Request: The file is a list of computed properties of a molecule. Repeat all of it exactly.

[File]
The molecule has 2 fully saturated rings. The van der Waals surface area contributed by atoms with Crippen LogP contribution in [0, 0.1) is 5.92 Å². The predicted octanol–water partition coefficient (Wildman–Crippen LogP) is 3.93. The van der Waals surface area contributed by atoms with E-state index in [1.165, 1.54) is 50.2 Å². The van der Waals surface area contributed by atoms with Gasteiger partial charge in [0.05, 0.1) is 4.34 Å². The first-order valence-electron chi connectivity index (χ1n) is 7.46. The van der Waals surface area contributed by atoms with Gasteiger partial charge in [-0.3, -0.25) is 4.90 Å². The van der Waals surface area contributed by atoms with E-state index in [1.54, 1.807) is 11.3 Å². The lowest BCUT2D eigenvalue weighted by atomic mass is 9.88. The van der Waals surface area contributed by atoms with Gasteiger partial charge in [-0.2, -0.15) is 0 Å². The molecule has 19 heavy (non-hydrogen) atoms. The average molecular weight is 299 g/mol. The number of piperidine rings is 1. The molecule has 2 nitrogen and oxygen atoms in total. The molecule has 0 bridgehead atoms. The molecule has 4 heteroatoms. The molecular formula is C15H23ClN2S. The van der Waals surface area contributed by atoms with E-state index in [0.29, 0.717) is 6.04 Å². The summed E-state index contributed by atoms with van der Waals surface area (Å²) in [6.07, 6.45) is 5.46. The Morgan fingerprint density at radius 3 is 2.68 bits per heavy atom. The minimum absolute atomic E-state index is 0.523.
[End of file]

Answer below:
The molecule has 2 fully saturated rings. The van der Waals surface area contributed by atoms with Crippen LogP contribution in [0, 0.1) is 5.92 Å². The predicted octanol–water partition coefficient (Wildman–Crippen LogP) is 3.93. The van der Waals surface area contributed by atoms with E-state index in [1.165, 1.54) is 50.2 Å². The van der Waals surface area contributed by atoms with Gasteiger partial charge in [0.05, 0.1) is 4.34 Å². The first-order valence-electron chi connectivity index (χ1n) is 7.46. The van der Waals surface area contributed by atoms with Gasteiger partial charge in [-0.3, -0.25) is 4.90 Å². The van der Waals surface area contributed by atoms with E-state index in [1.54, 1.807) is 11.3 Å². The lowest BCUT2D eigenvalue weighted by atomic mass is 9.88. The van der Waals surface area contributed by atoms with Gasteiger partial charge in [-0.2, -0.15) is 0 Å². The molecule has 19 heavy (non-hydrogen) atoms. The average molecular weight is 299 g/mol. The number of piperidine rings is 1. The molecule has 2 nitrogen and oxygen atoms in total. The molecule has 0 bridgehead atoms. The molecule has 4 heteroatoms. The molecular formula is C15H23ClN2S. The van der Waals surface area contributed by atoms with E-state index in [0.29, 0.717) is 6.04 Å². The summed E-state index contributed by atoms with van der Waals surface area (Å²) in [6.07, 6.45) is 5.46. The Morgan fingerprint density at radius 3 is 2.68 bits per heavy atom. The minimum absolute atomic E-state index is 0.523.